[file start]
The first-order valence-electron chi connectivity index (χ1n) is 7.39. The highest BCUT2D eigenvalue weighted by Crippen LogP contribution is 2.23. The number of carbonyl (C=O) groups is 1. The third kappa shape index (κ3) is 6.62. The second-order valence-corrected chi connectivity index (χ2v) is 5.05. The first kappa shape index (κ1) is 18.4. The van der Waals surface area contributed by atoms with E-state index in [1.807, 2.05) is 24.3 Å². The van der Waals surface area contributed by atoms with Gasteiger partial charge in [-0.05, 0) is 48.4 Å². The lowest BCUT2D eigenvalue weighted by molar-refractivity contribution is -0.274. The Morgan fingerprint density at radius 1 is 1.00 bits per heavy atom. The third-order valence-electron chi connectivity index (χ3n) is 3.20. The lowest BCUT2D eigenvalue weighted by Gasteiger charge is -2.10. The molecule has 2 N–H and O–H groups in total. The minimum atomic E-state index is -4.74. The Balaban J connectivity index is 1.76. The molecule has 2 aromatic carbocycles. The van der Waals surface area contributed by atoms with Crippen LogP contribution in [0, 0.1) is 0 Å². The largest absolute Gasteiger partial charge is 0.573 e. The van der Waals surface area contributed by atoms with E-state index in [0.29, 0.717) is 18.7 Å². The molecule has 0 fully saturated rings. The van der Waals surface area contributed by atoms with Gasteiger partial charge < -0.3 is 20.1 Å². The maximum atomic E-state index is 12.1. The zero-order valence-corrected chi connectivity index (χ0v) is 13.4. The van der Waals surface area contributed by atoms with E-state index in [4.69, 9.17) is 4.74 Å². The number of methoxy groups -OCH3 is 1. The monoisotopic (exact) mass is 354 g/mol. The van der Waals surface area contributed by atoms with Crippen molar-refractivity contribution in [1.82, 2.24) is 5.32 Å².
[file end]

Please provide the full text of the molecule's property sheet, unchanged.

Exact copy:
The first-order valence-electron chi connectivity index (χ1n) is 7.39. The highest BCUT2D eigenvalue weighted by Crippen LogP contribution is 2.23. The number of carbonyl (C=O) groups is 1. The third kappa shape index (κ3) is 6.62. The second-order valence-corrected chi connectivity index (χ2v) is 5.05. The first kappa shape index (κ1) is 18.4. The van der Waals surface area contributed by atoms with E-state index in [1.807, 2.05) is 24.3 Å². The van der Waals surface area contributed by atoms with Gasteiger partial charge in [-0.05, 0) is 48.4 Å². The lowest BCUT2D eigenvalue weighted by molar-refractivity contribution is -0.274. The Morgan fingerprint density at radius 1 is 1.00 bits per heavy atom. The third-order valence-electron chi connectivity index (χ3n) is 3.20. The lowest BCUT2D eigenvalue weighted by Gasteiger charge is -2.10. The molecule has 2 N–H and O–H groups in total. The minimum atomic E-state index is -4.74. The Balaban J connectivity index is 1.76. The molecule has 2 aromatic carbocycles. The van der Waals surface area contributed by atoms with Crippen LogP contribution in [0, 0.1) is 0 Å². The largest absolute Gasteiger partial charge is 0.573 e. The van der Waals surface area contributed by atoms with E-state index in [0.29, 0.717) is 18.7 Å². The molecule has 0 fully saturated rings. The van der Waals surface area contributed by atoms with Gasteiger partial charge < -0.3 is 20.1 Å². The maximum atomic E-state index is 12.1. The zero-order valence-corrected chi connectivity index (χ0v) is 13.4. The van der Waals surface area contributed by atoms with E-state index in [4.69, 9.17) is 4.74 Å². The number of methoxy groups -OCH3 is 1. The monoisotopic (exact) mass is 354 g/mol. The van der Waals surface area contributed by atoms with Crippen molar-refractivity contribution in [1.82, 2.24) is 5.32 Å².